Insecurity Are Us: Why the NSA Breach Has Harmed Everyone

The NSA, presumably the most stalwart of the United States’ cybersecurity organizations, was infiltrated by a group know as the Shadow Brokers over a year ago. The group stole the NSA’s hacking tools, and provided them to everyone for money. State-sponsored hacking never had it so easy.

These hacking tools are causing miilions, if not billions, of dollars of harm all over the world, including small businesses and individuals. The recent cryptoware WannaCry was spread worldwide by use of the NSA’s lost tools:

Millions of people saw their computers shut down by ransomware, with demands for payments in digital currency to have their access restored. Tens of thousands of employees at Mondelez International, the maker of Oreo cookies, had their data completely wiped. FedEx reported that an attack on a European subsidiary had halted deliveries and cost $300 million. Hospitals in Pennsylvania, Britain and Indonesia had to turn away patients. The attacks disrupted production at a car plant in France, an oil company in Brazil and a chocolate factory in Tasmania, among thousands of enterprises affected worldwide.

New York Times, Security Breach and Spilled Secrets Have Shaken the N.S.A. to Its Core. By SCOTT SHANE, NICOLE PERLROTH and DAVID E. SANGER NOV. 12, 2017 

It gets worse:

…they have a new suite of tools and vulnerabilities in newer software. The possible targets include Microsoft’s Windows 10, which was unaffected by the initial attack and is on at least 500m devices around the world.

The Guardian, Shadow Brokers threaten to unleash more hacking tools – Samuel Gibbs, May 17, 2017 07.56 EDT

And they don’t have a clue who they are:

Fifteen months into a wide-ranging investigation by the agency’s counterintelligence arm, known as Q Group, and the F.B.I., officials still do not know whether the N.S.A. is the victim of a brilliantly executed hack, with Russia as the most likely perpetrator, an insider’s leak, or both.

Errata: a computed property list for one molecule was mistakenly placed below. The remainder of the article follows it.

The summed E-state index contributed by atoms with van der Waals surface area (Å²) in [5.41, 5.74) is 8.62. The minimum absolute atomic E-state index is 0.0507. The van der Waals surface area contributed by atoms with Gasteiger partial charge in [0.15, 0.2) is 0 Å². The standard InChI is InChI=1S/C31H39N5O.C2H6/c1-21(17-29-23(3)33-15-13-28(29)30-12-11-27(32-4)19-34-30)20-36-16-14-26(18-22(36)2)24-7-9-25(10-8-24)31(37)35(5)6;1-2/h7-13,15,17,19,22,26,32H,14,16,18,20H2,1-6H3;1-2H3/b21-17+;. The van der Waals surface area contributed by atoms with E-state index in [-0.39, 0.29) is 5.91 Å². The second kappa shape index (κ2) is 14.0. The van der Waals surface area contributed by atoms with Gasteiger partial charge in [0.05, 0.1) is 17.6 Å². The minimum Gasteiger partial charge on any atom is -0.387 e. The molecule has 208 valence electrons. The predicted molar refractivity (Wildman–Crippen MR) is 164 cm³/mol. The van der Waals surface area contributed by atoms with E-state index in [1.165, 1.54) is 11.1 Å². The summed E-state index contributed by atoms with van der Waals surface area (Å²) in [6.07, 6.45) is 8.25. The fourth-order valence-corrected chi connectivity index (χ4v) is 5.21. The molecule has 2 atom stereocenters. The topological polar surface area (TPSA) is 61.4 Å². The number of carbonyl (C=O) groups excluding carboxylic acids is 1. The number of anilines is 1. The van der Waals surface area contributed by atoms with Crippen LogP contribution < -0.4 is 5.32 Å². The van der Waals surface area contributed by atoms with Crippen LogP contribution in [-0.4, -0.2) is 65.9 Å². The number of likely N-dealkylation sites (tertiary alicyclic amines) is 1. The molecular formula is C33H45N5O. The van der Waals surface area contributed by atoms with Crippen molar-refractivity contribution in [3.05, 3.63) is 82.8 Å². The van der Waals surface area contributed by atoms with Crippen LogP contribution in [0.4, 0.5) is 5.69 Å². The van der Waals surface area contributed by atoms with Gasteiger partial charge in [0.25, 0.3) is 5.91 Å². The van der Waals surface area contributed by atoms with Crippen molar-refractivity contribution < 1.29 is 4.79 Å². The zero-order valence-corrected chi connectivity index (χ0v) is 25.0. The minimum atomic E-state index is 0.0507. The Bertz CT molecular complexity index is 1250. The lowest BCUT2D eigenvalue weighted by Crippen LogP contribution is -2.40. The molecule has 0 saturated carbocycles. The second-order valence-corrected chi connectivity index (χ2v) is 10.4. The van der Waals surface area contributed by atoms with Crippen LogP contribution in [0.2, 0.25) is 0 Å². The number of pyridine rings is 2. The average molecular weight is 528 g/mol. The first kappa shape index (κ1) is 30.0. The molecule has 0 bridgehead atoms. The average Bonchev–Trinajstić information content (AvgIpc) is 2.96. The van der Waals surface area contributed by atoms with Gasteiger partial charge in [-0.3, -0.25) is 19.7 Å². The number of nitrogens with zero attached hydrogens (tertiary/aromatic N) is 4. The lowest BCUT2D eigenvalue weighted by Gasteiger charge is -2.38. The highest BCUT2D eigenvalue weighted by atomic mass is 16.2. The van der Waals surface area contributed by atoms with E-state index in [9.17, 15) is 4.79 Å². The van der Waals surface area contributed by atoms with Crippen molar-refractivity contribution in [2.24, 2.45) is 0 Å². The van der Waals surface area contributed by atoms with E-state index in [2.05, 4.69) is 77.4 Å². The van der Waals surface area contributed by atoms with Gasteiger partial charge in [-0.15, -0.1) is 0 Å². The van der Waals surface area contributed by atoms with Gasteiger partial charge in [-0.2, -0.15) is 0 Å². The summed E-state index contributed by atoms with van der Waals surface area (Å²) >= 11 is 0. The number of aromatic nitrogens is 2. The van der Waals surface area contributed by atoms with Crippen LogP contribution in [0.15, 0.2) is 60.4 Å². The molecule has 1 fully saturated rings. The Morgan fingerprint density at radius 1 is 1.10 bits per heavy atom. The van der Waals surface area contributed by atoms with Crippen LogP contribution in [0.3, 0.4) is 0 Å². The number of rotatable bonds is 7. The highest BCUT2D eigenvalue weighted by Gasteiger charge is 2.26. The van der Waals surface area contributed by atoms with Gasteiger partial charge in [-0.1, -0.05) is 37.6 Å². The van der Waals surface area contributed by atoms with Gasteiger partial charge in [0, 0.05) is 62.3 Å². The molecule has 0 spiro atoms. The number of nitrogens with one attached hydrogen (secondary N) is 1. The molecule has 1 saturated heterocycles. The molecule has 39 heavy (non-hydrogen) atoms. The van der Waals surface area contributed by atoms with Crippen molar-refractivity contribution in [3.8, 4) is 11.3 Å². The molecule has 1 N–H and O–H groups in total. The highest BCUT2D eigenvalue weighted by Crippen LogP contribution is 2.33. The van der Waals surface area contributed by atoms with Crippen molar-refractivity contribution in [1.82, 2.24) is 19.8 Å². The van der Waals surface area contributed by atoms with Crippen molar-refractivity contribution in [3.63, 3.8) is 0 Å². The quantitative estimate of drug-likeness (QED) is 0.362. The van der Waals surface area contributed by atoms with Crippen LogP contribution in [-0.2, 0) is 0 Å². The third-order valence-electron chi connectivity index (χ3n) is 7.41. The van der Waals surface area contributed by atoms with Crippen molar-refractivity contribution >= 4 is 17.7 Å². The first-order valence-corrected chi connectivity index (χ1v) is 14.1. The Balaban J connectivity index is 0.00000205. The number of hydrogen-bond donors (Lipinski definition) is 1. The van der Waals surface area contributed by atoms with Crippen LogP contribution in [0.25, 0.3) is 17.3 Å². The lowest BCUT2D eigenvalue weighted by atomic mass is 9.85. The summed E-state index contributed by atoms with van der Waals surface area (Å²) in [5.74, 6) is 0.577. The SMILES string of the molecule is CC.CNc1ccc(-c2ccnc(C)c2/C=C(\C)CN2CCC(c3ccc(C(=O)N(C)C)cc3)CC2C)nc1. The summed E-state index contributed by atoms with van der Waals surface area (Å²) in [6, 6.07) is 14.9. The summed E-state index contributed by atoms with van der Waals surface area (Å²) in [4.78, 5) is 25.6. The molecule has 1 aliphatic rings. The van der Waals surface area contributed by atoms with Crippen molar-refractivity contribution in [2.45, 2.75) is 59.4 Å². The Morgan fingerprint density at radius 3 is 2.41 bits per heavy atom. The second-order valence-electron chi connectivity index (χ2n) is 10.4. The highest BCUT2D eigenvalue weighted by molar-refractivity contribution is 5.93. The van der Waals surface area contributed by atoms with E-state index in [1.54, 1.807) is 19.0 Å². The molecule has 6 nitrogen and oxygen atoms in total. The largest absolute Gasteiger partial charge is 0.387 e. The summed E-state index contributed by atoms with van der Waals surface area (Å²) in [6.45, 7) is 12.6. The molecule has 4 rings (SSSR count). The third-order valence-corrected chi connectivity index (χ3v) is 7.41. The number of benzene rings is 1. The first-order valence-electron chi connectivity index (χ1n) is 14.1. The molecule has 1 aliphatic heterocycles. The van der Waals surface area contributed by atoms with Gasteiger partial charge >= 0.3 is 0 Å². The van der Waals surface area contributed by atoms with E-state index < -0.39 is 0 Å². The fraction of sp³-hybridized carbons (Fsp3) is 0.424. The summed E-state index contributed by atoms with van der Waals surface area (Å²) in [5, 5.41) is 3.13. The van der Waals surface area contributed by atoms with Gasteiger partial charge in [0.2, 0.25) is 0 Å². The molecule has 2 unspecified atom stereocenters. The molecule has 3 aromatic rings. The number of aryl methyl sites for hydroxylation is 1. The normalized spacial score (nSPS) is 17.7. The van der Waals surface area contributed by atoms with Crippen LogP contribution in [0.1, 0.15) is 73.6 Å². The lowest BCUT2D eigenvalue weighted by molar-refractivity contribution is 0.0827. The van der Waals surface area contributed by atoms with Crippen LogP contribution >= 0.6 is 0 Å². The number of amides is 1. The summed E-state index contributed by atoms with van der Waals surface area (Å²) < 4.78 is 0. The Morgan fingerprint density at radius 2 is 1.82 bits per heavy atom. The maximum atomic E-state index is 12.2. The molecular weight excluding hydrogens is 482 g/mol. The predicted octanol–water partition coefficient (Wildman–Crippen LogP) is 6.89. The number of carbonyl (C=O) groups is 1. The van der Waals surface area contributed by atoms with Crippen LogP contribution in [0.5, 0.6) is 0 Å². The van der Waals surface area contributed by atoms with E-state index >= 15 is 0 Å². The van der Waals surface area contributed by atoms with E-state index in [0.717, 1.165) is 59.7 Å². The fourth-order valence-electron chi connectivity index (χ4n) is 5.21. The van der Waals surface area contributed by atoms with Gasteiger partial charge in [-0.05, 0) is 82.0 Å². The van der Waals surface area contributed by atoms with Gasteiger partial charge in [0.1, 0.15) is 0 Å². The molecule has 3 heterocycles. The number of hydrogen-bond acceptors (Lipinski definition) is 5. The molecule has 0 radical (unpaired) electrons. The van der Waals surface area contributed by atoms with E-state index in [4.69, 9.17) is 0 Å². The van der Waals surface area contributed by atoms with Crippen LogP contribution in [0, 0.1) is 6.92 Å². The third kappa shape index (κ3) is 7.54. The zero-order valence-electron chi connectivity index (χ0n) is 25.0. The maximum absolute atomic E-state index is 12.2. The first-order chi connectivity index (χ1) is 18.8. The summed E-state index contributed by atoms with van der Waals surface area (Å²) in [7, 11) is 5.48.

Imagine if Apple provides a “back-door” to law enforcement agencies in response to isolated incidents of terror. The NSA can’t even keep their tools safe. Do you think the FBI, New York State Police or Sherriff Andy Taylor would be able to keep these vulnerabilities out of everyone’s hands?

Vulnerabilities exist. They always have, and they likely always will. The way to privacy and security for all is to guard against any attempt to weaken security endeavors.

Apple’s business model does not include selling their customer’s personal information. Nor does most open-source software companies (like Firefox). Facebook, Google, and others harvesting data and building extensive dossiers on every single user of their services. The data is shared with their clients for highly targeted advertising and other uses. Think that data is safe? Think it already hasn’t been used against your best interests?

The Reports of Mac’s Death Are Greatly Exaggerated

Seen reports from others – many of whom I greatly respect – about the demise of MacOS and Mac hardware.